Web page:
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11 Road Trip Games To Keep the Whole Family Entertained

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Let's Play

Are you dreading a family road trip because you think boredom will lead to complaints the whole time? Before the era of tablets and podcasts, road trippers had to find other ways to stay entertained in the car. These classic road trip games will take you back to your childhood and help make the time go faster — and keep the kids from tapping your shoulder every two minutes to ask if you're "there yet." What do you do to keep road trips fun for everyone? Tell us in the comments.


Related: Do You Have a Car Care Plan?

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I Spy

Sharpen kids' perception skills. The game works by having one person spot something (it can be anything: an object they see outside, or a person in the car) and having the other players guess what that thing is. Once you've thought of your item, say: "I spy with my little eye" and answer players' questions — such as about color or size — to help them decipher what the object is. They can ask only "yes" or "no" questions.


RelatedThings You Didn't Know About Your Favorite Board Games

Young siblings playing in packed car on a road trip
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20 Questions

You have 20 questions to figure out what thing somebody else in the car is thinking about. Start broad and narrow the options as you get more clues: Is it an animal, vegetable, or a person? What color is it?

Road Trip License Plate
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License Plate Game

Memorize or write down the letters of the first license plate you spot, then form as many words as you can. Apart from the letters on each player's individual plate, two vowels are picked (they can be unique or the same) that all players can use to add to their pool of letters. The player with the most words at the end of each round wins. 

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Two Truths and a Lie

Great for old and new friends, or to gauge how well your family knows you. The game works by having one player make three statements, with one being untruthful — and the other players have to guess which. You can get creative by mixing true statements with a little fiction, such as retelling a story in which you went on a real trip somewhere but changing the details of who you went with.

Closeup of Child's hands playing with alphabet-toy-block
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Alphabet Game

Fun for all ages, as long as everyone has the alphabet memorized. Play by finding items to match all 26 letters of the alphabet in order from A to Z. Get creative by using billboards, roadwork signs, license plates, landmarks, and monuments — anything goes! Once you see the next letter, call it out and keep it going.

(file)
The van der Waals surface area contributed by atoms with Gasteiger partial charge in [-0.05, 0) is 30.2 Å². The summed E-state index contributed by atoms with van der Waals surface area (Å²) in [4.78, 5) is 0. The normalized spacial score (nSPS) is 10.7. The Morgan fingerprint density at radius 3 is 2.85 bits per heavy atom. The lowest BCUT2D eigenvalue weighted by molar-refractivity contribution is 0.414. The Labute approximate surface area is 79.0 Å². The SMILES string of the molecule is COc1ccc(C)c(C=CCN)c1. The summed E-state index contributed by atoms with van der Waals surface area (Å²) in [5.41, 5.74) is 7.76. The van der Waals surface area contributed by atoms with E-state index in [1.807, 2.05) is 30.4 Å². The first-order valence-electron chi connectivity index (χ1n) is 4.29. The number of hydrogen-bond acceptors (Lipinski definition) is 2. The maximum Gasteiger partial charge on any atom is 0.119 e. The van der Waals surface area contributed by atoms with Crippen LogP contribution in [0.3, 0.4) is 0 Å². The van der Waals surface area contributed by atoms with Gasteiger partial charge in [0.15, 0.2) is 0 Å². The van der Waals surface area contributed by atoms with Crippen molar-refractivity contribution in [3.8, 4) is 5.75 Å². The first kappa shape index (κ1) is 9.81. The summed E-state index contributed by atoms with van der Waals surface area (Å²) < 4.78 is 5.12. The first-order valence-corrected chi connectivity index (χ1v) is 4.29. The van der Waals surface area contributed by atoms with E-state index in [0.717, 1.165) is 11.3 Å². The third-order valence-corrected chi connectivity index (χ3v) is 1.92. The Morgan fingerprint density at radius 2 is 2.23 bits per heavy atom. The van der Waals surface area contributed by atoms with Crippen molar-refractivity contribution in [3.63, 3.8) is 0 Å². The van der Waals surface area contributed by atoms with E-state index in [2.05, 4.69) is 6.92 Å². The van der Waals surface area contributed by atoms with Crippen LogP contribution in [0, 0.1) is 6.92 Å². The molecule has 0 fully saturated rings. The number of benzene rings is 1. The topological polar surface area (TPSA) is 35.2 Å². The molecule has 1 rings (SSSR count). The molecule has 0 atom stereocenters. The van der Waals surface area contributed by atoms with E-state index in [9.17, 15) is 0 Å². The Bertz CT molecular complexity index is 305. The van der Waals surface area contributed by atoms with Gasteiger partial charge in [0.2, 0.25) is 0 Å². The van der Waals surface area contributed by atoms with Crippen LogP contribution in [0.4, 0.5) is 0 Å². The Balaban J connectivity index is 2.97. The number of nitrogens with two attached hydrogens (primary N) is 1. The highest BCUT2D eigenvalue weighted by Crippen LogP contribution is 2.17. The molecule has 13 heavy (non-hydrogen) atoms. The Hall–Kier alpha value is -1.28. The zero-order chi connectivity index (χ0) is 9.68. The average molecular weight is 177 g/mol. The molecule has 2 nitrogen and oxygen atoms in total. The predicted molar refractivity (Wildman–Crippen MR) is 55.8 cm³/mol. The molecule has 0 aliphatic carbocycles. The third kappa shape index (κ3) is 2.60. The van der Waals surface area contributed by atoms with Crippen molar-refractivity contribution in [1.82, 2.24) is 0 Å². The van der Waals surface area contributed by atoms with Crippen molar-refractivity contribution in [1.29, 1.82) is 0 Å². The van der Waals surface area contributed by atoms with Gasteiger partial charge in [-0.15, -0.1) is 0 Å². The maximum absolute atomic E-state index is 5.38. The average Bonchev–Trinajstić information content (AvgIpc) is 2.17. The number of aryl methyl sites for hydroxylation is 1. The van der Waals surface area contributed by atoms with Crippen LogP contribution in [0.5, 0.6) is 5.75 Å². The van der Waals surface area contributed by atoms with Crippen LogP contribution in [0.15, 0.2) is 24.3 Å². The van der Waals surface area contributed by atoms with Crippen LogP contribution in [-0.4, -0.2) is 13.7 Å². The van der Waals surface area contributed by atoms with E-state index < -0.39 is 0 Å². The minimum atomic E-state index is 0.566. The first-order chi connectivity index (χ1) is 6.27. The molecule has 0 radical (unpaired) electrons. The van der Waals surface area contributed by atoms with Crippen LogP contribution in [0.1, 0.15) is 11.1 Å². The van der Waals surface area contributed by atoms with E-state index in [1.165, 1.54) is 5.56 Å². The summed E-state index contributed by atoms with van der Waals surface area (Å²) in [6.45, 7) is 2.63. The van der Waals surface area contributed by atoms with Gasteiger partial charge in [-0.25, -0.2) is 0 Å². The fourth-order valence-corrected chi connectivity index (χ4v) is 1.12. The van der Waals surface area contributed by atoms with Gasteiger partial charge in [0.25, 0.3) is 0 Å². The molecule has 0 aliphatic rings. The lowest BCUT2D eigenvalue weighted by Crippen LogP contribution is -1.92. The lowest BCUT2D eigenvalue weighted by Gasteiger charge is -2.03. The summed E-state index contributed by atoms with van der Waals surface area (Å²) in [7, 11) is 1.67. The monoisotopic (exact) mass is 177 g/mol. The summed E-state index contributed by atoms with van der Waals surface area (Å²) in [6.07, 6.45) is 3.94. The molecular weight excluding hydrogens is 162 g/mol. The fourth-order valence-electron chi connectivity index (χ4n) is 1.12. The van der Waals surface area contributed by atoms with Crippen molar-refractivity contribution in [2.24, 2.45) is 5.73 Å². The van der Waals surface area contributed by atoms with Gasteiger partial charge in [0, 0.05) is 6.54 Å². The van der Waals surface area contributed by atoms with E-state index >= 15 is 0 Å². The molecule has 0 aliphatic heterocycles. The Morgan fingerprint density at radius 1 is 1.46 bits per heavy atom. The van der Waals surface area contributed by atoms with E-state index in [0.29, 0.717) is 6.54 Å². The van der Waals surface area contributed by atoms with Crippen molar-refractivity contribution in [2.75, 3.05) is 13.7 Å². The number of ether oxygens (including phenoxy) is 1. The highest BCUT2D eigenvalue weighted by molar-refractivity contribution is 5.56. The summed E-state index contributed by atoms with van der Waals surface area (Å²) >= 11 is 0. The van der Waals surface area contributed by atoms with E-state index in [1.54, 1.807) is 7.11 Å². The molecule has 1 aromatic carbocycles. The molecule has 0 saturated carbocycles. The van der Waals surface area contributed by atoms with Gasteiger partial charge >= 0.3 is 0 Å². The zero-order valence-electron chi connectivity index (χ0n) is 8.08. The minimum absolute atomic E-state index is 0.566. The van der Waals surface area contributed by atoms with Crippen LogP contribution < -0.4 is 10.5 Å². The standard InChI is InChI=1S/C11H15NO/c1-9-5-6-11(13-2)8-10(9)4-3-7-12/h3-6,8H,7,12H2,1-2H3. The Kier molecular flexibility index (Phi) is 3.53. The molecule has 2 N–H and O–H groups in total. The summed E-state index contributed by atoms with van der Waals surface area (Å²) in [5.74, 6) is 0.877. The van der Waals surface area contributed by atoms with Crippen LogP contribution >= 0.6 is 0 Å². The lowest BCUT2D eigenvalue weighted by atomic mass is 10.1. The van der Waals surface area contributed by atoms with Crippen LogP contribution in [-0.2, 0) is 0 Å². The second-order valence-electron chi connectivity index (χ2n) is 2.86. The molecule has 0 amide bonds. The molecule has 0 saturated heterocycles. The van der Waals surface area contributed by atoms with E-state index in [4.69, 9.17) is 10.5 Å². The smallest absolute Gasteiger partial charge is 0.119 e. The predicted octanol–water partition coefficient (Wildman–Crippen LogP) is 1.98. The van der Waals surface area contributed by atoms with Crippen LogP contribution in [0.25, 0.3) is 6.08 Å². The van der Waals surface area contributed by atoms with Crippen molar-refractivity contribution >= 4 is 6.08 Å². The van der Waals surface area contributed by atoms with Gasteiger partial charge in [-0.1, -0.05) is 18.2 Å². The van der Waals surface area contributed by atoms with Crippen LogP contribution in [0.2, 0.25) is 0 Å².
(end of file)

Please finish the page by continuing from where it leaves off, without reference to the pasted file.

Kids playing games while travelling by car
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Animal Name Game

A test of creativity and memorization skills for more crowded cars as each person says their name and an animal that starts with the same letter. (For example: Jake the jaguar.) The next person says all the names before theirs, in order, and adds their own. If they mess up, the game starts all over. Repeat until you get tired.

Family with dog in the car
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Fortunately/Unfortunately

The possibilities are endless with this progressive story game. One person begins telling a story and each player adds a sentence — but must start that sentence with "fortunately" or "unfortunately," and alternate. So: “John went to the supermarket to buy a drink. Unfortunately it was closed. Fortunately he found a vending machine nearby. Unfortunately it didn’t take dollar bills.”

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Name the Tune

Fun for musically inclined groups. Each player hums the tune of a song for 10 seconds; the others have to guess what it is. Bonus points for those who can guess it in five seconds or less. 

Happy family enjoying in car during road trip
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Team Story Telling

One person starts telling a story; the next person has to continue the story by using the last letter from that first sentence. For example, if “Lori went to school on Monday and met up with her friend Maria,” the next person has to continue the story with the letter "a": “An eagle suddenly flew across the room, and Maria was startled and started to cry.” The first person to get stumped loses.

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Who Am I?

This guessing game will help sharpen history knowledge. Players ask "yes" or "no" questions to guess the identity of a famous person. For example: Is it a woman? No. Was he ever president? Yes. Was he a general? Yes. Did he live in Virginia? Yes. Is he George Washington? Yes. 

Hangman game and a pen
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Hangman

Great for polishing spelling skills. One player draws a gallows and thinks of a word for the guesser, who can ask one letter at a time. Wrong guesses get a new stick figure body part drawn into the gallows, and a whole stick figure ends the game in a loss; correct guesses get body parts erased. No pen or paper to play with? No worries, just fog up the car window and write clues there! Or buy a travel hangman set for $10 on Amazon.